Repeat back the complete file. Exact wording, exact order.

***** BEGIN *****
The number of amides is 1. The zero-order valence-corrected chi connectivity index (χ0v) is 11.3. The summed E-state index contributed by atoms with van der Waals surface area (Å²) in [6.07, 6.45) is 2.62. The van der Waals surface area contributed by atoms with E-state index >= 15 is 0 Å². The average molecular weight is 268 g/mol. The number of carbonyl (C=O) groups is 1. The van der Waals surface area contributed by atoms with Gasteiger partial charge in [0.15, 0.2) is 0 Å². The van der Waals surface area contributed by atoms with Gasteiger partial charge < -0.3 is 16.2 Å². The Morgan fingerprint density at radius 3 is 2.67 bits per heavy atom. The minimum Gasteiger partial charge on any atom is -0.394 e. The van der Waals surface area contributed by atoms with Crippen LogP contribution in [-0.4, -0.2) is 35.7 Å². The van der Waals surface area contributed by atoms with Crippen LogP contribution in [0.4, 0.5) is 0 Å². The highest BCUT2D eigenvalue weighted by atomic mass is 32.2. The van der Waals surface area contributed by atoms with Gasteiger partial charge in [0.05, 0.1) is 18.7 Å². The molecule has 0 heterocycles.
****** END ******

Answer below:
The number of amides is 1. The zero-order valence-corrected chi connectivity index (χ0v) is 11.3. The summed E-state index contributed by atoms with van der Waals surface area (Å²) in [6.07, 6.45) is 2.62. The van der Waals surface area contributed by atoms with E-state index >= 15 is 0 Å². The average molecular weight is 268 g/mol. The number of carbonyl (C=O) groups is 1. The van der Waals surface area contributed by atoms with Gasteiger partial charge in [0.15, 0.2) is 0 Å². The van der Waals surface area contributed by atoms with Gasteiger partial charge < -0.3 is 16.2 Å². The Morgan fingerprint density at radius 3 is 2.67 bits per heavy atom. The minimum Gasteiger partial charge on any atom is -0.394 e. The van der Waals surface area contributed by atoms with Crippen LogP contribution in [-0.4, -0.2) is 35.7 Å². The van der Waals surface area contributed by atoms with Crippen LogP contribution in [0.4, 0.5) is 0 Å². The highest BCUT2D eigenvalue weighted by atomic mass is 32.2. The van der Waals surface area contributed by atoms with Gasteiger partial charge in [0.05, 0.1) is 18.7 Å². The molecule has 0 heterocycles.